Concluding Observation Human Rights Committee CCPR/C/IRN/CO/3 para 8
Full recommendation:
The State party should take steps to increase the number of women in decision- making and
judicial bodies at all levels and in all areas. It should also organize special training programs
for women and regular awareness campaigns in this regard.
Assessment using Impact Iran human rights indicators1
A. The Islamic Republic of Iran should take steps to increase the number of women in
decision-making and judicial bodies at all levels and in all areas
Article 20 of the Constitution states that “All citizens of the country, both men and women,
equally enjoy the protection of the law and enjoy all human, political, economic, social, and
cultural rights, in conformity with Islamic criteria”. The opportunity for interpretation allowed
under the qualifications such as “in conformity with Islamic criteria” has often resulted in
provisions that discriminate or have a discriminatory impact on various grounds, including
gender.
Women in Iran have a limited presence in decision-making bodies. Women are completely
prohibited from holding the position of Supreme Leader. Candidates for the presidency in Iran
must be what the constitution refers to as Rajol-E- Siasi (“political men”).2 Though many argue
that the phrase as a whole could be understood as “political persons,” without a specification as
to gender, the Guardian Council of the Constitution, a body of Islamic jurists responsible for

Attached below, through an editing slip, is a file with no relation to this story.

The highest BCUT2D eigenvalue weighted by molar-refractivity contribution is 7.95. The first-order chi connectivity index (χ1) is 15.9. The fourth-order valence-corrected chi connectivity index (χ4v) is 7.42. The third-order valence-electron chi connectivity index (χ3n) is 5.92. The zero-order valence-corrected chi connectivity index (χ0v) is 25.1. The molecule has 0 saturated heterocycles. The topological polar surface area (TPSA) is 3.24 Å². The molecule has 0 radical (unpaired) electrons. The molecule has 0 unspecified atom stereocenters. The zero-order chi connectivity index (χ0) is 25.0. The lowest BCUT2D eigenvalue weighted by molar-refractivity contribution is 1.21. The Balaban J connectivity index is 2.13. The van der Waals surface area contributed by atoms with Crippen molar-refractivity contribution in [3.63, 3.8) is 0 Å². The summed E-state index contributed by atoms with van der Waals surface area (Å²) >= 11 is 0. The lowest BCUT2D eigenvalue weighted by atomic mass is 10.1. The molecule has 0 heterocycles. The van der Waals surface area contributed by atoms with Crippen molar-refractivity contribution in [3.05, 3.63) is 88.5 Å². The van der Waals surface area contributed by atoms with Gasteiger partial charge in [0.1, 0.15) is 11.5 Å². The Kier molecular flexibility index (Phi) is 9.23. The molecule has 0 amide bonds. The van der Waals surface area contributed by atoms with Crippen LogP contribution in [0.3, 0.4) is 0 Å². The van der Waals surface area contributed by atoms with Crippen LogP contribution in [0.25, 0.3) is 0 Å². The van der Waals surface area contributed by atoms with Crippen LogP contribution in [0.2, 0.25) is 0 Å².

vetting candidates for elections, has never approved a woman to stand in presidential elections or
elections to the Assembly of Experts. Additionally, no woman has ever served on the Guardian
Council (body mandated to bring parliamentary resolutions in line with Shari’a and the
Constitution and to oversee elections and vet candidates), nor on the Expediency Council (body
which serves as the Supreme Leader's advisory arm, formulating "general policies for the state"
and overseeing the implementation of those policies on the behalf of the Supreme Leader).
There are no legal limits laws on the ability of women to vote or become a candidate for
parliament or the City and Village Councils; however, the Guardian Council is known to
arbitrarily disqualify women candidates from running for election. For example, in the run-up to
the 2020 elections, the Guardian Council disqualified 60 percent of female candidates.

1
2

CCPR.3.S.1 ; CCPR.26.S.1; CCPR.3.P.1; CCPR.26.P.1; CCPR.3..O.1
Art 115, Constitution of the Islamic Republic of Iran.

1

Select target paragraph3